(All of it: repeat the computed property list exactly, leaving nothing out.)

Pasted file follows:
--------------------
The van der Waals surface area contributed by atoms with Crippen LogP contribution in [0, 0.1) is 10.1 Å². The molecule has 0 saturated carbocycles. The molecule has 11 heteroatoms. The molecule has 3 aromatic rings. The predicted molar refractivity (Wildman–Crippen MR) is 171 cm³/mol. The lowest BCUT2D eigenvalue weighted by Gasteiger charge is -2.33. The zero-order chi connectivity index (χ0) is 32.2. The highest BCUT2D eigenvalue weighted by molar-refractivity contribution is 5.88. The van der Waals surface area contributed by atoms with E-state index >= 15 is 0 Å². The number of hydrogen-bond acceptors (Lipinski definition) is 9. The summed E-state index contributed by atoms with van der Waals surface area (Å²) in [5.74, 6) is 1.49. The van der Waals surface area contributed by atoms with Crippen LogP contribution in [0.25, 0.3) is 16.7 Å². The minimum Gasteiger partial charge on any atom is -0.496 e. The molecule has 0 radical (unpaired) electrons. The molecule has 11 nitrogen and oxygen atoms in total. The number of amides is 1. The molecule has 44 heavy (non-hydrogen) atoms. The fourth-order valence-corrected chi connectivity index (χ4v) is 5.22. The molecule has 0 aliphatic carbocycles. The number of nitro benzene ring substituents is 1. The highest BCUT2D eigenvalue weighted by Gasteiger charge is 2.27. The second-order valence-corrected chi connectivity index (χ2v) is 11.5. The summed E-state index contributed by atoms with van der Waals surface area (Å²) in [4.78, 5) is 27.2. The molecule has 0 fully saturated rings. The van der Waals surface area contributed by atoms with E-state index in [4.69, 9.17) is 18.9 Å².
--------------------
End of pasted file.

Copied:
The van der Waals surface area contributed by atoms with Crippen LogP contribution in [0, 0.1) is 10.1 Å². The molecule has 0 saturated carbocycles. The molecule has 11 heteroatoms. The molecule has 3 aromatic rings. The predicted molar refractivity (Wildman–Crippen MR) is 171 cm³/mol. The lowest BCUT2D eigenvalue weighted by Gasteiger charge is -2.33. The zero-order chi connectivity index (χ0) is 32.2. The highest BCUT2D eigenvalue weighted by molar-refractivity contribution is 5.88. The van der Waals surface area contributed by atoms with E-state index >= 15 is 0 Å². The number of hydrogen-bond acceptors (Lipinski definition) is 9. The summed E-state index contributed by atoms with van der Waals surface area (Å²) in [5.74, 6) is 1.49. The van der Waals surface area contributed by atoms with Crippen LogP contribution in [0.25, 0.3) is 16.7 Å². The minimum Gasteiger partial charge on any atom is -0.496 e. The molecule has 0 radical (unpaired) electrons. The molecule has 11 nitrogen and oxygen atoms in total. The number of amides is 1. The molecule has 44 heavy (non-hydrogen) atoms. The fourth-order valence-corrected chi connectivity index (χ4v) is 5.22. The molecule has 0 aliphatic carbocycles. The number of nitro benzene ring substituents is 1. The highest BCUT2D eigenvalue weighted by Gasteiger charge is 2.27. The second-order valence-corrected chi connectivity index (χ2v) is 11.5. The summed E-state index contributed by atoms with van der Waals surface area (Å²) in [4.78, 5) is 27.2. The molecule has 0 fully saturated rings. The van der Waals surface area contributed by atoms with E-state index in [4.69, 9.17) is 18.9 Å².